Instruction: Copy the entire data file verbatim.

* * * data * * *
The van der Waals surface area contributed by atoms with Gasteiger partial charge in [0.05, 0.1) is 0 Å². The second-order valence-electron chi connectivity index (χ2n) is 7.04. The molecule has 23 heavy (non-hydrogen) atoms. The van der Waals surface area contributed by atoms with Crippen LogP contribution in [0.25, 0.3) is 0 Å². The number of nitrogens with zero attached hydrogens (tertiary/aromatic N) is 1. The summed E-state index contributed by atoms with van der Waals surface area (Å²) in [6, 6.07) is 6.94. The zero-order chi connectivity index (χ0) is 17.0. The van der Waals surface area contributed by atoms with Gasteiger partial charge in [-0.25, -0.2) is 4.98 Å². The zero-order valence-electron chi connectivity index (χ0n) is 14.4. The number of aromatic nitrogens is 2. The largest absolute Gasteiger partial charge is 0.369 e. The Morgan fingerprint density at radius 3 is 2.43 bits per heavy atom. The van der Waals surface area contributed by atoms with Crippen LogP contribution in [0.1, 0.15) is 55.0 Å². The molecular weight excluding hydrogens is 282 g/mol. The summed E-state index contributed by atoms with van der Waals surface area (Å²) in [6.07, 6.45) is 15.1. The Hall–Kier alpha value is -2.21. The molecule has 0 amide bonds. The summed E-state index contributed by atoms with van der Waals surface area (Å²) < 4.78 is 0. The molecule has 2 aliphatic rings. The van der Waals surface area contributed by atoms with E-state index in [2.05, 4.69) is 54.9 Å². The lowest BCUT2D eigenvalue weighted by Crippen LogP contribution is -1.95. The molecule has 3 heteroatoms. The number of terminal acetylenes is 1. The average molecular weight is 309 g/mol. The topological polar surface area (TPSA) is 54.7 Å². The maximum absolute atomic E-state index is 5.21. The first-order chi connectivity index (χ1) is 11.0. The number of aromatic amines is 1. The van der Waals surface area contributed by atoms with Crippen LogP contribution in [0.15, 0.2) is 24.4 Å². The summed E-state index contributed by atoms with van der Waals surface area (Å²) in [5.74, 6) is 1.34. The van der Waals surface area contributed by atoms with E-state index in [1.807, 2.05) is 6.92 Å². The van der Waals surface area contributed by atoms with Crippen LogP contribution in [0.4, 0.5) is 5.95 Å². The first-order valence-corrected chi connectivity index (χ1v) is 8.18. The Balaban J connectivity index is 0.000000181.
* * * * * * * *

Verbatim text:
The van der Waals surface area contributed by atoms with Gasteiger partial charge in [0.05, 0.1) is 0 Å². The second-order valence-electron chi connectivity index (χ2n) is 7.04. The molecule has 23 heavy (non-hydrogen) atoms. The van der Waals surface area contributed by atoms with Crippen LogP contribution in [0.25, 0.3) is 0 Å². The number of nitrogens with zero attached hydrogens (tertiary/aromatic N) is 1. The summed E-state index contributed by atoms with van der Waals surface area (Å²) in [6, 6.07) is 6.94. The zero-order chi connectivity index (χ0) is 17.0. The van der Waals surface area contributed by atoms with Gasteiger partial charge in [-0.25, -0.2) is 4.98 Å². The zero-order valence-electron chi connectivity index (χ0n) is 14.4. The number of aromatic nitrogens is 2. The largest absolute Gasteiger partial charge is 0.369 e. The Morgan fingerprint density at radius 3 is 2.43 bits per heavy atom. The van der Waals surface area contributed by atoms with Crippen LogP contribution in [0.1, 0.15) is 55.0 Å². The molecular weight excluding hydrogens is 282 g/mol. The summed E-state index contributed by atoms with van der Waals surface area (Å²) in [6.07, 6.45) is 15.1. The Hall–Kier alpha value is -2.21. The molecule has 0 amide bonds. The summed E-state index contributed by atoms with van der Waals surface area (Å²) < 4.78 is 0. The molecule has 2 aliphatic rings. The van der Waals surface area contributed by atoms with E-state index in [2.05, 4.69) is 54.9 Å². The lowest BCUT2D eigenvalue weighted by Crippen LogP contribution is -1.95. The molecule has 3 heteroatoms. The number of terminal acetylenes is 1. The average molecular weight is 309 g/mol. The topological polar surface area (TPSA) is 54.7 Å². The maximum absolute atomic E-state index is 5.21. The first-order chi connectivity index (χ1) is 11.0. The number of aromatic amines is 1. The van der Waals surface area contributed by atoms with Crippen LogP contribution in [0.15, 0.2) is 24.4 Å². The summed E-state index contributed by atoms with van der Waals surface area (Å²) in [5.74, 6) is 1.34. The van der Waals surface area contributed by atoms with E-state index in [1.807, 2.05) is 6.92 Å². The van der Waals surface area contributed by atoms with Crippen LogP contribution in [0.4, 0.5) is 5.95 Å². The first-order valence-corrected chi connectivity index (χ1v) is 8.18. The Balaban J connectivity index is 0.000000181.